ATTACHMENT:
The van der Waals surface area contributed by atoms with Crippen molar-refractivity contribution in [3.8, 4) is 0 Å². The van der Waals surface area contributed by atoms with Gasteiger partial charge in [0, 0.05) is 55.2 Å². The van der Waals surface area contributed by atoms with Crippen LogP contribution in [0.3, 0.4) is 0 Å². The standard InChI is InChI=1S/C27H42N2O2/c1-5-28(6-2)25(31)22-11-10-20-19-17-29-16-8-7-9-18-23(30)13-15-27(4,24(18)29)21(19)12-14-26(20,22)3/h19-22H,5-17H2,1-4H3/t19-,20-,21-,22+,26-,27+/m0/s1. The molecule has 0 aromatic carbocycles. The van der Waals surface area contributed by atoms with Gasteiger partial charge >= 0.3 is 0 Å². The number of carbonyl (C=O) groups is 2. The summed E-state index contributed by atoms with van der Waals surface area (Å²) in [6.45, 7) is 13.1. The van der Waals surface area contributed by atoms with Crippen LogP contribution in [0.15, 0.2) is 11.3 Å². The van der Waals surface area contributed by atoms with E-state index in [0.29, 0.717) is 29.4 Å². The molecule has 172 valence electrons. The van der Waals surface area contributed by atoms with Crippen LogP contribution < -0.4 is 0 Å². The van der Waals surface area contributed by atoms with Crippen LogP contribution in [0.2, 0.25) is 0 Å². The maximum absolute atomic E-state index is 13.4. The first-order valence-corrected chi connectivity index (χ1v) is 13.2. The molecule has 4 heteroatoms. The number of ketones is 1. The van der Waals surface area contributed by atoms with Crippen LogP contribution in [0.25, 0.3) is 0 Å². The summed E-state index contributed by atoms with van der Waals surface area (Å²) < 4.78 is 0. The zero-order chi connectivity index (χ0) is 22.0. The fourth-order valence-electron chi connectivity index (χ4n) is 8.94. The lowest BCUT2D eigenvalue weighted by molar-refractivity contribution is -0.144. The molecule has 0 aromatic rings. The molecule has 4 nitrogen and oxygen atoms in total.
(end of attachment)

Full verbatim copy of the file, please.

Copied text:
The van der Waals surface area contributed by atoms with Crippen molar-refractivity contribution in [3.8, 4) is 0 Å². The van der Waals surface area contributed by atoms with Gasteiger partial charge in [0, 0.05) is 55.2 Å². The van der Waals surface area contributed by atoms with Crippen LogP contribution in [0.3, 0.4) is 0 Å². The standard InChI is InChI=1S/C27H42N2O2/c1-5-28(6-2)25(31)22-11-10-20-19-17-29-16-8-7-9-18-23(30)13-15-27(4,24(18)29)21(19)12-14-26(20,22)3/h19-22H,5-17H2,1-4H3/t19-,20-,21-,22+,26-,27+/m0/s1. The molecule has 0 aromatic carbocycles. The van der Waals surface area contributed by atoms with Gasteiger partial charge >= 0.3 is 0 Å². The number of carbonyl (C=O) groups is 2. The summed E-state index contributed by atoms with van der Waals surface area (Å²) in [6.45, 7) is 13.1. The van der Waals surface area contributed by atoms with Crippen LogP contribution in [0.15, 0.2) is 11.3 Å². The van der Waals surface area contributed by atoms with E-state index in [0.29, 0.717) is 29.4 Å². The molecule has 172 valence electrons. The van der Waals surface area contributed by atoms with Crippen LogP contribution < -0.4 is 0 Å². The van der Waals surface area contributed by atoms with Crippen LogP contribution in [0.2, 0.25) is 0 Å². The maximum absolute atomic E-state index is 13.4. The first-order valence-corrected chi connectivity index (χ1v) is 13.2. The molecule has 4 heteroatoms. The number of ketones is 1. The van der Waals surface area contributed by atoms with Crippen LogP contribution in [0.25, 0.3) is 0 Å². The summed E-state index contributed by atoms with van der Waals surface area (Å²) < 4.78 is 0. The zero-order chi connectivity index (χ0) is 22.0. The fourth-order valence-electron chi connectivity index (χ4n) is 8.94. The lowest BCUT2D eigenvalue weighted by molar-refractivity contribution is -0.144. The molecule has 0 aromatic rings. The molecule has 4 nitrogen and oxygen atoms in total.